The Tibetan Nun Mingyur Peldrön
A Woman of Power and Privilege
- PUBLISHED: September 2022
- SUBJECT LISTING: Asian Studies / China, Women’s, Gender, and Sexuality Studies, Biography, Autobiography, and Memoir, History
- BIBLIOGRAPHIC INFORMATION: 242 Pages, 6 x 9 in, 1 table
- ISBN: 9780295750361
- Publisher: University of Washington Press
Born to a powerful family and educated at the prominent Mindröling Monastery, the Tibetan Buddhist nun and teacher Mingyur Peldrön (1699–1769) leveraged her privileged status and overcame significant adversity, including exile during a civil war, to play a central role in the reconstruction of her religious community. Alison Melnick Dyer employs literary and historical analysis, centered on a biography written by the nun's disciple Gyurmé Ösel, to consider how privilege influences individual authority, how authoritative Buddhist women have negotiated their position in gendered contexts, and how the lives of historical Buddhist women are (and are not) memorialized by their communities. Mingyur Peldrön's story challenges the dominant paradigms of women in religious life and adds nuance to our ideas about the history of gendered engagement in religious institutions. Her example serves as a means for better understanding of how gender can be both masked and asserted in the search for authority—operations that have wider implications for religious and political developments in eighteenth-century Tibet. In its engagement with Tibetan history, this study also illuminates the relationships between the Geluk and Nyingma schools of Tibetan Buddhism from the eighteenth century, to the nonsectarian developments of the nineteenth century. The open access publication of this book was made possible by a grant from the James P. Geiss and Margaret Y. Hsu Foundation.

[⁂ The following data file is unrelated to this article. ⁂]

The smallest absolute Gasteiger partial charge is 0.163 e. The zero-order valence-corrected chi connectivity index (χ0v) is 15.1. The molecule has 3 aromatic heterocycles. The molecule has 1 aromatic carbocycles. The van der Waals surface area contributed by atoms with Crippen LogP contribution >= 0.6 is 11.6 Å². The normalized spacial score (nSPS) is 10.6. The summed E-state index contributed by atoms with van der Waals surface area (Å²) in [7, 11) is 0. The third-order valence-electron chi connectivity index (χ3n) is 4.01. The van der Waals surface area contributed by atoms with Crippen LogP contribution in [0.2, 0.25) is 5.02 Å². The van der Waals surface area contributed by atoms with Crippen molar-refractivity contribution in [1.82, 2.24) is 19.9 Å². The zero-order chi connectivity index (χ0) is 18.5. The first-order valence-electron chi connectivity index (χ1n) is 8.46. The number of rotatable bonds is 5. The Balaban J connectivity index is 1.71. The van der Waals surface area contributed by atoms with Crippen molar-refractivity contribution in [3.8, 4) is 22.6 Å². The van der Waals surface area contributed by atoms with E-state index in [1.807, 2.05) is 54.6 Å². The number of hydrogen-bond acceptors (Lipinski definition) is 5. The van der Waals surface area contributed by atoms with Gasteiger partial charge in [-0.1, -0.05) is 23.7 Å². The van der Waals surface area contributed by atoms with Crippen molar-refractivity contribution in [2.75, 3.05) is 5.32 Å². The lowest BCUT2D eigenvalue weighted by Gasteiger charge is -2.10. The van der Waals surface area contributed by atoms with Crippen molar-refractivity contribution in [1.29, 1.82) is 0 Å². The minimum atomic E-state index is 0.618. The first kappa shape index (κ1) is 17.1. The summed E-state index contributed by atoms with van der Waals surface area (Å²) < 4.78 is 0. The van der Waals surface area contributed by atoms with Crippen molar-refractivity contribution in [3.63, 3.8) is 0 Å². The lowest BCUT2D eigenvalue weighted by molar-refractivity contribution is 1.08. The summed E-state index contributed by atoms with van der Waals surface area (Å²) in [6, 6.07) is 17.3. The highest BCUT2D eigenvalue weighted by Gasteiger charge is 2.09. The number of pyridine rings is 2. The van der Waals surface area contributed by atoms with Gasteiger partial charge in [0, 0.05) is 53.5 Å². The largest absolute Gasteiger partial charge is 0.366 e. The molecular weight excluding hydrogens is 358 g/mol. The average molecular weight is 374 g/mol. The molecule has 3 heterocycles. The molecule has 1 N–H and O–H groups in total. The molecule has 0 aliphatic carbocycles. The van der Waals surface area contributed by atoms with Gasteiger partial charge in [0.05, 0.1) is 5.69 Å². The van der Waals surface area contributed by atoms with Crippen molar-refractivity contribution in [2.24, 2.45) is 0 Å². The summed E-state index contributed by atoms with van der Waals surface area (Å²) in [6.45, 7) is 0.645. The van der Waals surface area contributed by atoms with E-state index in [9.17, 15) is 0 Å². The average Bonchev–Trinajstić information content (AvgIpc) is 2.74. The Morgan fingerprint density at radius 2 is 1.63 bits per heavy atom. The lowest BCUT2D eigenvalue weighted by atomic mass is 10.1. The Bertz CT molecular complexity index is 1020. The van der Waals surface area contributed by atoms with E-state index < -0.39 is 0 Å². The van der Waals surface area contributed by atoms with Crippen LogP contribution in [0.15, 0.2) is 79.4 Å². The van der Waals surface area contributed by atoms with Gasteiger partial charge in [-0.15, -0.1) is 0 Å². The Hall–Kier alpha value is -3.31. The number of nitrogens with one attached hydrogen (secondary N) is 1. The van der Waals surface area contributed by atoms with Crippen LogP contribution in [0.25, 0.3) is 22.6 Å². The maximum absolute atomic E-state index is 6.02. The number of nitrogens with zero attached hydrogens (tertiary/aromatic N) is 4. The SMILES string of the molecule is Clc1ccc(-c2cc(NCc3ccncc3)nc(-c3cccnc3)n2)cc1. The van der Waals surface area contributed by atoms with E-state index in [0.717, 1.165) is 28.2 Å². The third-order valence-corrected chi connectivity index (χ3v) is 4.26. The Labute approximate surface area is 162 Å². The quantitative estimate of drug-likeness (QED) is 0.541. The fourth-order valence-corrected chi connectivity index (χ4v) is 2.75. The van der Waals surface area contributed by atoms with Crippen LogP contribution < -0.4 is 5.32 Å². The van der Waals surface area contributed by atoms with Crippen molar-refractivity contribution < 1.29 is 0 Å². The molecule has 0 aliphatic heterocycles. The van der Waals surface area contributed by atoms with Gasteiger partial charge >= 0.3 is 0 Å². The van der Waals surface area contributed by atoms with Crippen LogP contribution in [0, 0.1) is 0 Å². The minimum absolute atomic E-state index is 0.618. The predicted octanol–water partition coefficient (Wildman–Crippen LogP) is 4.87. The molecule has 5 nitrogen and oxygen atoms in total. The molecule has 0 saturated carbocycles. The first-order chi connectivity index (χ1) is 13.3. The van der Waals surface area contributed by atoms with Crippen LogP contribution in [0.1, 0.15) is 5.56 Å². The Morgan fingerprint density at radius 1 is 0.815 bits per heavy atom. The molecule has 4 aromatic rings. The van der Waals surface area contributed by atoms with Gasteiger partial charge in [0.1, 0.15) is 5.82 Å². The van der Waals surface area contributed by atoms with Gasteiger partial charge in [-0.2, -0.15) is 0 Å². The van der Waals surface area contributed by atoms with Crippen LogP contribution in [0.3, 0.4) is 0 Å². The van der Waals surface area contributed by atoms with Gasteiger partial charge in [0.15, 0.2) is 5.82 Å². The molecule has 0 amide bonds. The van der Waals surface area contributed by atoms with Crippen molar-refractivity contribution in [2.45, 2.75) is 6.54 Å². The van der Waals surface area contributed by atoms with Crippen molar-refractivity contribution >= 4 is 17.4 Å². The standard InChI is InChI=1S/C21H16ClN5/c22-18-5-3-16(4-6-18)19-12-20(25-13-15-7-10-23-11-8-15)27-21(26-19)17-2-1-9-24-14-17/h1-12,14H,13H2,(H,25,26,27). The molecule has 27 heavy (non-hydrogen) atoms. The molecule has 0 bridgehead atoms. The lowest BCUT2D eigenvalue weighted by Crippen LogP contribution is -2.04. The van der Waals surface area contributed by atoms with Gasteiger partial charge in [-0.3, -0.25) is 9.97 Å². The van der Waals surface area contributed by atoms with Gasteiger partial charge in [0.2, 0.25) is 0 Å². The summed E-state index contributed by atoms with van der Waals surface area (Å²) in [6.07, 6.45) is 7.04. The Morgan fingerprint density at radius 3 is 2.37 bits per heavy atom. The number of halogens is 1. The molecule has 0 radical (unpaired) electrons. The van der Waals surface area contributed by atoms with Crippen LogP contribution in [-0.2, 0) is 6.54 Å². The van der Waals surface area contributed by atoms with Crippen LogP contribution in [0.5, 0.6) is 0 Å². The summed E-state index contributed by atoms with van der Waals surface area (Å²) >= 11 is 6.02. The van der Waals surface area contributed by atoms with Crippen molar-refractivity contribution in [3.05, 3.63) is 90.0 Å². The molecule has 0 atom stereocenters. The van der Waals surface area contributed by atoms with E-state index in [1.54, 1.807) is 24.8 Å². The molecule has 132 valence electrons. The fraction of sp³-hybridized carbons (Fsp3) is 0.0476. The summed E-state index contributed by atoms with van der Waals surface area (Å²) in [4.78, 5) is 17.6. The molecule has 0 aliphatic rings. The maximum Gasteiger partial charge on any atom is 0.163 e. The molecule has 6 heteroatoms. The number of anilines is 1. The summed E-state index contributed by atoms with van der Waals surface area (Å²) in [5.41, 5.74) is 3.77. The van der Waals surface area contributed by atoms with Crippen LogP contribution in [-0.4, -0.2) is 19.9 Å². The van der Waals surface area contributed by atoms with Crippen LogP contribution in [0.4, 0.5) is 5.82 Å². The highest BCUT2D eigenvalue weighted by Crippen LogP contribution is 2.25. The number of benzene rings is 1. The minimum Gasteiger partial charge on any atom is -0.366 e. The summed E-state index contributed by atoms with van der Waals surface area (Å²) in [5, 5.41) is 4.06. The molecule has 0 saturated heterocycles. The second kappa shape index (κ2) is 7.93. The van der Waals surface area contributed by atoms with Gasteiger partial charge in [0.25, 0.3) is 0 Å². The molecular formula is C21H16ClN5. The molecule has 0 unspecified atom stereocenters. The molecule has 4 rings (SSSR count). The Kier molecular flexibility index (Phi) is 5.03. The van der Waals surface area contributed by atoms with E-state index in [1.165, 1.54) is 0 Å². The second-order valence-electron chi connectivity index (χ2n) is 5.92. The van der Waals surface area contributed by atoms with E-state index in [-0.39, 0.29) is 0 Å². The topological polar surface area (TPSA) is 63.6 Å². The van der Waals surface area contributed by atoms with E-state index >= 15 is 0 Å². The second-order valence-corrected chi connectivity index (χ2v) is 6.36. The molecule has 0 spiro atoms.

Authors & Contributors
Alison Melnick Dyer is assistant professor of religious studies at Bates College.
"Melnick Dyer examines [an] unusual example of female leadership in the traditionally male-dominated world of Buddhist monasticism through an in-depth engagement with Mingyur Peldrön’s life, a story that is characterized by a tension between her female gender and her family privilege."-
"Dyer’s book is a meticulous analysis of the namthar of an important woman and female saint of the eighteenth century... [A] must-read for Tibetologists and historians of religion with an interest in gender. Scholars of Tibetan studies having other areas of specialization should read it as well, for it balances out the image of Tibetan Buddhism as a predominantly male-dominated and male-centered religion. The book is also written in a way that is comprehensible to students and scholars from other fields"-
"The issue of women's ordination status continues to be central in discussions of gender equity in Buddhism around the world today, and this book provides essential clues that will be of keen interest to scholars and practitioners alike."- Karma Lekshe Tsomo, author of Women in Buddhist Traditions
"Melnick Dyer's study of the life of Mingyur Peldrön, a nun from an important Tibetan religious family, enhances our understanding of the lives of Tibetan women saints. Exceptionally well researched and lucidly written, the author's command of the relevant Tibetan literary sources is superb. More than a simple retelling of Mingyur Peldrön's life, the book is a sophisticated analysis of the role of gender, authority, and privilege in the life of Tibetan religious adepts. A real contribution to Tibetan and Buddhist Studies."- José Ignacio Cabezón, coauthor of Sera Monastery